Watch their video here.

 

James Clar at Jane Lombard Gallery
518 W 19th Street
September 6-October 20

Clar’s installation at Jane Lombard Gallery initially reminded me of a smaller version of Rashid Johnson’s Antoine’s Organ installed at Hauser & Wirth last year, a three-dimensional grid with houseplants and glowing elements (Clar uses screens, Johnson used neon). Here, though, Clar juxtaposes reality and virtual reality in a three-channel installation. On one screen, a figure takes on the visual aspects of the forest around it and walks through the forest to ethereal effect. Another shows professional video game players describing the day-to-day realities of the sport.

 

Sunday: Lower East Side

Mahmoud Khaled at Helena Anrather
28 Elizabeth Street, 2nd floor
September 14-November 4

This quiet, unpretentious show is Egyptian artist Mahmoud Khaled’s first in the United States. Using photography, text and screenshots, Khaled sets the stage for the viewer to peek into intimacies and uncertainties: an exchange on Grindr, a stranger getting a tattoo, a forgotten night at a club in New York. I almost didn’t recognize the cement bench sitting in front of a wall painted to look like black marble as art, where the viewer is instructed to look through photos of public spaces in Cairo, the images zooming in on pedestrians from one image to the next and following their paths. Viewing itself becomes an act of voyeurism.

 

Martine Syms at Bridget Donahue
99 Bowery, 2nd floor
September 16-October 28

A commanding installation of floor-to-ceiling photographs of bodies and cars covers the gallery walls. A calming, though hard-to-understand, soundtrack plays in surround sound. Four vertically mounted television screens dissect the room. Images of a man getting ready in the morning play while blank white screens that read TEXT ME +1-301-997-4973 come and go. The man washes his face, he cries, he plays a noise machine. It didn’t occur to me to text the number, but viewers can engage with the video through a chatbot programmed with Syms’ voice. The program works in tandem with her concurrent solo exhibition at Sadie Coles HQ in London, taking disembodied to a whole other level.

 

Danielle Dean at 47 Canal
47 Canal, 2nd floor
September 16-October 21

Colorful background scenery props fill the main gallery in vignettes surrounding a multi-channel installation. To one side are various washing machines below a screen depicting the same. Opposite this are painterly tents surrounding a video of the tents in a real-life park. In the back are two-dimensional coffee grinders below a video of a woman dancing next to a human-sized Nespresso machine. Playful and absurd, the work stems from Dean’s research in the archives of the Parisian department store known for having been where Duchamp purchased his bottle rack readymade.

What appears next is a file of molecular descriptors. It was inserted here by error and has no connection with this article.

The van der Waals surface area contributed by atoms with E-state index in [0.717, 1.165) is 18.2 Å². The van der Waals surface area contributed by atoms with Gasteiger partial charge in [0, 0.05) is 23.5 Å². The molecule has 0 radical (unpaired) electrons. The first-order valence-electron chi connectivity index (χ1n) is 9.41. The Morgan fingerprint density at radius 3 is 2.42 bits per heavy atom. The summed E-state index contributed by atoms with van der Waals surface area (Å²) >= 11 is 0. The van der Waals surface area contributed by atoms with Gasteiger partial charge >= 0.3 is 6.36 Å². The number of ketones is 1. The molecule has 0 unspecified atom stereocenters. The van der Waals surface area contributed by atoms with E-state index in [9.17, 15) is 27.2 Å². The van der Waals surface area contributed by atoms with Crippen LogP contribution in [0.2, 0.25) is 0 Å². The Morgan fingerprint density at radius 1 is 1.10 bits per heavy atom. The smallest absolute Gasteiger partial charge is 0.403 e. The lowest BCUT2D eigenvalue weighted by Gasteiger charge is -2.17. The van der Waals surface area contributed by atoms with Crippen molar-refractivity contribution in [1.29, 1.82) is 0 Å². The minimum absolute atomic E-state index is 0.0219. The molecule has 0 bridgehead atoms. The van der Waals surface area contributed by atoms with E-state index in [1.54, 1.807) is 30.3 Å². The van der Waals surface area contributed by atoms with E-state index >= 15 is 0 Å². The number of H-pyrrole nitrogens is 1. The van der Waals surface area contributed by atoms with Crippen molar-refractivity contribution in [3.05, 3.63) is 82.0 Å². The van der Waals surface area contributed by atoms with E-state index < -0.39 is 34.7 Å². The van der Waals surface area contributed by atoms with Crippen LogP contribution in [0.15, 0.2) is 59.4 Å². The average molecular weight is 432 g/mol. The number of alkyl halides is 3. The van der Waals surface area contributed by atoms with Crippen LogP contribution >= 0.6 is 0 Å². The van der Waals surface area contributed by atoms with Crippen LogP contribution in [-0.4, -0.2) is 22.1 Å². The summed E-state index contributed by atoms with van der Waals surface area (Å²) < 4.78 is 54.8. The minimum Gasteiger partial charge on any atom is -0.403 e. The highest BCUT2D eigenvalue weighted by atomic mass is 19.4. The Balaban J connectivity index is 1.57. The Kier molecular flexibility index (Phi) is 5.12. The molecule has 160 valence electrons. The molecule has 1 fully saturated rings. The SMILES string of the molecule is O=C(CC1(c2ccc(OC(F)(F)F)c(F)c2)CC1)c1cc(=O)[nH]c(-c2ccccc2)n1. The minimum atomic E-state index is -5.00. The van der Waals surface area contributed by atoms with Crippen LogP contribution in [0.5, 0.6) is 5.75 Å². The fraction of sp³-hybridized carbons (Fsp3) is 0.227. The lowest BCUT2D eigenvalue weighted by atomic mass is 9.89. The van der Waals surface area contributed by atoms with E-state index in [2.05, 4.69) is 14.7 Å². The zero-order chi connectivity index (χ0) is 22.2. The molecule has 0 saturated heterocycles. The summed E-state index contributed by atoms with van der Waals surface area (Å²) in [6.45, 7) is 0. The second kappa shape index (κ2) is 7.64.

Patti Hill at Essex Street
55 Hester Street
September 8-October 21

Made up entirely of scanned images, this work feels surprisingly contemporary given that it was made in the 1970s. The waistline of riding pants, a freshly laundered shirt, a grid of the same fringed scarf in 15 different compositions. The cooling effect of photocopying as a medium combined with the objects Hill chose to document conveys an intimacy and urgency. The gallery casually had a copy of Slave Days at the entrance to the gallery, a book Hill wrote consisting of 29 poems beside 31 photocopied objects, showcasing her strength as a writer, as well.

 

Daniel Arsham at Perrotin
130 Orchard Street
September 08-October 21

I was confounded by this exhibition. Meanwhile, the gallery was filled with people literally lining up to have their picture taken beside one of two cars on the first floor: a Delorean (think Back to the Future) and a Ferrari (i.e. Ferris Bueller’s Day Off). Both are made to look ashy, covered in crystals and pyrite, as if we are seeing these objects in the year 3018, the title of the show. Upstairs, life-sized cartoon-like figures are draped in encrusted white fabric and tied with rope. The word FUTURE in all caps, similarly draped, hangs on the wall overhead. It’s kitschy and aloof, yet somehow still takes itself too seriously.